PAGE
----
Then, as a young teen, I was introduced to rock music by a family friend and in just three weeks my life turned to custard. The transformation was breath-taking for my family, teachers and neighbours, while the ride from the inside was surreal. My clothing, habits, associations, motivations and attitudes were almost unrecognisable a month later. After caressing my ears with the soothing strains of Black Sabbath, Led Zeppelin and their ilk, I had stopped reading my little Bible every day.
During this time I dropped out of school to play the fool. At 14, I exited a disco to see group of gang members confronting a lone man on the street—I didn’t know at the time, but all the “tough guys” from school were hiding behind cars. Some sense of injustice overwhelmed me, so I went and stood with the lone figure. He didn’t seem too emboldened by the arrival of the skinny 14-year old cavalry, but he did manage to avoid a swinging machete as the gang attacked. It’s not fair that this man should die alone, I was thinking.
The timely arrival of the police spared me from martyrdom at that point; it didn’t go so well when the same gang members met me coming out of the movies a week later.
The point of the story is that, three years later, the man who I’d sided with recognised me and took me under his wing. My new mentor then led me down a spiralling staircase of violence, selfish sex and drunkenness. He also introduced me to New Zealand’s national obsession, rugby.
It seemed I had an unusual aptitude for the game—I became overconfident, full of myself, which Satan used as his next tool to ensnare me. Looking back, I see the hand of a merciful God in the events leading me to be banned from rugby for five years at a time when I was on the brink of moving up to the provincial honours level of the game.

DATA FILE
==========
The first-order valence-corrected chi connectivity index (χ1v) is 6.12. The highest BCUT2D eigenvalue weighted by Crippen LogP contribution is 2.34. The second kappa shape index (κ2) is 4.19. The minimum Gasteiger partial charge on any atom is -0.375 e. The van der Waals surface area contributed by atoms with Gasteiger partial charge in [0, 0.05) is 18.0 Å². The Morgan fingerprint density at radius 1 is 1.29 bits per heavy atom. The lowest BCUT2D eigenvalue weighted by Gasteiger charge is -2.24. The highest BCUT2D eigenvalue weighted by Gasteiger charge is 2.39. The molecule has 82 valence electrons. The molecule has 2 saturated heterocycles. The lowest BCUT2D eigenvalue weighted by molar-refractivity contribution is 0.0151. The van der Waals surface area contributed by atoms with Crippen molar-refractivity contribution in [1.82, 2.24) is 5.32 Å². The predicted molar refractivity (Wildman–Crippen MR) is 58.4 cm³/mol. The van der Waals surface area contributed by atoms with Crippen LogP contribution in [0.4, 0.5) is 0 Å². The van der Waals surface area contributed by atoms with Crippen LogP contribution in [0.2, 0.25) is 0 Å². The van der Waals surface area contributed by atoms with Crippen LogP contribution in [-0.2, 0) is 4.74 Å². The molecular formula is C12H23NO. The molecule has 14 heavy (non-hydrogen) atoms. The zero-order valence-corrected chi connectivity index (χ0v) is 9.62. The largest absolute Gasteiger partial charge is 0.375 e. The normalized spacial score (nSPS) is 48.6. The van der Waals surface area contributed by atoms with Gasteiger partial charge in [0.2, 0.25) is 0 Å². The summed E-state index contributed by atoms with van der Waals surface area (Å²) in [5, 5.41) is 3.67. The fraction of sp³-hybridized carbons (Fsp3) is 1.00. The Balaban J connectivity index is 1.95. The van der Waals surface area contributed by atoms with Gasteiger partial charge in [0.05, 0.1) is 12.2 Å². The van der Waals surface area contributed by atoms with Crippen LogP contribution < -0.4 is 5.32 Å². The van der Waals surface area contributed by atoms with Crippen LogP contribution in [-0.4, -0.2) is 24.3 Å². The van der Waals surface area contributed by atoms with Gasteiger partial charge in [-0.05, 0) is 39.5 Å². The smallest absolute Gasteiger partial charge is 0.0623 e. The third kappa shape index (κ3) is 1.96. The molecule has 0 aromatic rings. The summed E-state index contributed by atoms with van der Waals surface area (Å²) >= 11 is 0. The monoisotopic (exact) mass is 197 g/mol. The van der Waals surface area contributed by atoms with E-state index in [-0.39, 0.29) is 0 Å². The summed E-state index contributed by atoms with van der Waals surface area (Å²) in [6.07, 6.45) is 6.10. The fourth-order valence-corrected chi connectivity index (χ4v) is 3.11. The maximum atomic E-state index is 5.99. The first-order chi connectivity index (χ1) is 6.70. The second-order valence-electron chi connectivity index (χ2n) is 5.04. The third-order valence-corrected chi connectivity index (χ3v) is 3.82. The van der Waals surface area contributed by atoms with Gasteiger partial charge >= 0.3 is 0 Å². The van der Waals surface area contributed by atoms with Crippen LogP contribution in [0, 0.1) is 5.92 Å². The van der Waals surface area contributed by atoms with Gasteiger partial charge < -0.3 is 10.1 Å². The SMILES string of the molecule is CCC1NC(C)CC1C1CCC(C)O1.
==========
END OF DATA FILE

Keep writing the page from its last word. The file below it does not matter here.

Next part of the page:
Around this time I met the woman who is now my wife. She introduced me to the world of illicit drugs and it took only nanoseconds for me to realise, There’s money in this stuff! Hence my violent and rugged climb to the top of the drug world began.
In the midst of all this madness I was led to research the connection between diet and disease. At 21, I made a complete dietary change that cleared my thinking. I strongly suspect that I was one of the very few drug-dealing, gun-carrying, senior-rugby captaining, deer-hunting vegans on the planet at that time.
As the stakes got higher the game became more intense. I don’t have space here to give the details of all the times God miraculously delivered me, even though I was on His enemy’s team. I do know, though, that it was Him who sent an angel to catch my out-of-control car as it left the road and flew into a forest; it was Him who blinded eight police detectives and their dog while raiding our house; it was Him who made bullets miss my head by inches, told me to stop the drug-dealing as the mountain was about to crumble, and spoke His word to me through some followers of an Indian guru in 1982.
It was God who called “check” on the devil when He led me back to His Word and showed me that this strange protective force I’d come to call “the Thing” was in fact Him, working out of pure love.
So I surrendered my life and told God I would do whatever He wanted me to. He has since asked me to be a pastor, an evangelist, a prison chaplain and an author. My favourite verse tells us we are a “royal priesthood” (1 Peter 2:9). We are kings and priests in His eyes, no matter how much we have been moved around by the other player.
Solzhenitsyn was right that in evil hearts there is a “small bridgehead of good”. Yet I am keenly aware that a small corner of evil is ready to grow again unless I allow Him to uproot it every day. The game’s not over yet.
Gordon Gosset is a prison chaplain and pastor of the Ilam and Oxford Seventh-day Adventist congregations in Christchurch, New Zealand. His book ‘Who’s the know?’ is available on his website, mysolarprice.com.au. He’s currently working on his second book, which details the many ways God has led and protected him and is provisionally titled, You Can’t Make Honey Out of Goat-droppings, but God Can!